I have never been much of a Trekkie. Until the new Star Trek film came out a couple years ago, Captain Kirk's adventures aboard the U.S.S. Enterprise failed to capture my interest.
But that didn't prevent a moment of giddiness the other day when I read that NASA was working on a “warp drive,” like the one dreamed up by Star Trek.
Harold White, an engineer at NASA, is leading the small team tasked with finding if the warp drive concept developed in the 90s by physicist Miguel Alcubierre could be plausible. Alcubierre suggested that faster-than-light travel could theoretically be achieved, utilizing a space craft surrounded by a massive ring that would utilize negative energy to contract space-time in front of the ship, while expanding it behind, propelling the craft forward in a “warp bubble.”
Alcubierre's concept was purely theoretical though. While he suggest that the universe might allow for faster-than-light travel by warping space-time, he did not believe that humans would be able to overcome the difficulties that developing a warp drive would present. The main hang-up was the enormous amount of energy required to actually influence space-time so dramatically. Alcubierre thought the energy required would be about equal to the mass-energy of Jupiter, so the idea of putting the concept into practice was quite reasonably dismissed.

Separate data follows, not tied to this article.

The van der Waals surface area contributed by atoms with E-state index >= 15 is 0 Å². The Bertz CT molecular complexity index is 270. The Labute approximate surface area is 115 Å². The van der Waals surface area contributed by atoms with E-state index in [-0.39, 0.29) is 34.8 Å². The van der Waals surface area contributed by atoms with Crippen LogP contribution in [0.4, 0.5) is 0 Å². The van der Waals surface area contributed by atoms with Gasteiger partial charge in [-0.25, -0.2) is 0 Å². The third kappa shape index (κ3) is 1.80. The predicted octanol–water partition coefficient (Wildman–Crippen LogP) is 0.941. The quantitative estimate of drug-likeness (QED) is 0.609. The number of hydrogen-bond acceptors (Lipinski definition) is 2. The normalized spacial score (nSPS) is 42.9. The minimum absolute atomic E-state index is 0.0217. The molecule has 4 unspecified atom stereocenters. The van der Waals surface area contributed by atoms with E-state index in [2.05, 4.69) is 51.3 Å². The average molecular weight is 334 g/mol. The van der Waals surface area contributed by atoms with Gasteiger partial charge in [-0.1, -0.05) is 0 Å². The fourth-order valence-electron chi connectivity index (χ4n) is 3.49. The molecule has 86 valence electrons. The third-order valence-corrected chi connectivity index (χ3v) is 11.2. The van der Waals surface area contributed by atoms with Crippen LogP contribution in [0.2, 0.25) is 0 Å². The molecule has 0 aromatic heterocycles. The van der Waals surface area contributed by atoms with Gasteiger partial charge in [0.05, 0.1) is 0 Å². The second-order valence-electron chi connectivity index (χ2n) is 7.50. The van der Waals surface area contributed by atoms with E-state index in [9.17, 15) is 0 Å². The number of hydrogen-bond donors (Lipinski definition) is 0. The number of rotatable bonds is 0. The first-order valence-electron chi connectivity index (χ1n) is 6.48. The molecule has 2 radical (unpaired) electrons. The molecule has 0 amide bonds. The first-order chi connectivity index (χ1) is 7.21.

However, White thinks he may have found a way to make it work. He believes that by tweaking Alcubierre's design, he can greatly reduce the energy requirement.
“My early results suggested I had discovered something that was in the math all along,” he told io9.com. “I suddenly realized that if you made the thickness of the negative vacuum energy ring larger — like shifting from a belt shape to a donut shape — and oscillate the warp bubble, you can greatly reduce the energy required — perhaps making the idea plausible.”
White says that by using this design, the mass-energy required would shrink from about the size of Jupiter to the size of the Voyager 1 space craft. According to Discovery.com, he has also suggested a possible way to create the exotic-matter needed to fuel it, using “q-thrusters.”
These electric “q-thrusters” work as a submarine does underwater, except they're in the vacuum of space, White told the crowd at the Starship Congress on Aug. 17. The spacecraft is theoretically propelled through space by stirring up the cosmic soup, causing quantum-level perturbations. The resulting thrust is similar to that created by a submersible moving through water.
Of course, White has plenty of detractors. There are good reasons for that. Physicist Matthew R. Francis dismissed White's claims in Slate as “science-fiction,” saying, “From what physicists have learned about the universe and its contents, White's warp drive can't work, period.” Francis also pointed out that White has not published his findings yet, so they haven’t been subjected to the scrutiny of peer-review.
As one of my favorite writers, Christopher Hitchens, was fond of saying, “extraordinary claims require extraordinary evidence.” Clearly the evidence is lacking right now, so White's claim's should be viewed with a high-degree of skepticism. In the long run, I don't know if I would bet against NASA but, for now, it looks like we will just have to wait and see.